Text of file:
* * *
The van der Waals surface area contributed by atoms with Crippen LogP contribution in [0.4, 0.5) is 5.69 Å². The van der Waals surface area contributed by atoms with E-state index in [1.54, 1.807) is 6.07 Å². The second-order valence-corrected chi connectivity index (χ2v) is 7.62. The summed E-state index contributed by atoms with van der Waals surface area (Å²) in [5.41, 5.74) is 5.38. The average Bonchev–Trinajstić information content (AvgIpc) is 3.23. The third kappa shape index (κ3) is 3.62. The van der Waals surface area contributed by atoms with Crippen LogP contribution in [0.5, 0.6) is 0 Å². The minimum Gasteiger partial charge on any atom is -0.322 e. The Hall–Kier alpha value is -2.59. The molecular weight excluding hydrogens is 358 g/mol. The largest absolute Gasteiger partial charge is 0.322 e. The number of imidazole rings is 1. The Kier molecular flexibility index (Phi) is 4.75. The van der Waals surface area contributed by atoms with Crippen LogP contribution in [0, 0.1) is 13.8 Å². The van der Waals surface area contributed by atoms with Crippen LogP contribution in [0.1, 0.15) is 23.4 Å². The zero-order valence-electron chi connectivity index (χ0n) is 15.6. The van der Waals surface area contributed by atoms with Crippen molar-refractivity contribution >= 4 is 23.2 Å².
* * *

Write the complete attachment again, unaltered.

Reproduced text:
The van der Waals surface area contributed by atoms with Crippen LogP contribution in [0.4, 0.5) is 5.69 Å². The van der Waals surface area contributed by atoms with E-state index in [1.54, 1.807) is 6.07 Å². The second-order valence-corrected chi connectivity index (χ2v) is 7.62. The summed E-state index contributed by atoms with van der Waals surface area (Å²) in [5.41, 5.74) is 5.38. The average Bonchev–Trinajstić information content (AvgIpc) is 3.23. The third kappa shape index (κ3) is 3.62. The van der Waals surface area contributed by atoms with Crippen LogP contribution in [0.5, 0.6) is 0 Å². The minimum Gasteiger partial charge on any atom is -0.322 e. The Hall–Kier alpha value is -2.59. The molecular weight excluding hydrogens is 358 g/mol. The largest absolute Gasteiger partial charge is 0.322 e. The number of imidazole rings is 1. The Kier molecular flexibility index (Phi) is 4.75. The van der Waals surface area contributed by atoms with Crippen LogP contribution in [0, 0.1) is 13.8 Å². The van der Waals surface area contributed by atoms with Crippen LogP contribution in [0.1, 0.15) is 23.4 Å². The zero-order valence-electron chi connectivity index (χ0n) is 15.6. The van der Waals surface area contributed by atoms with Crippen molar-refractivity contribution >= 4 is 23.2 Å².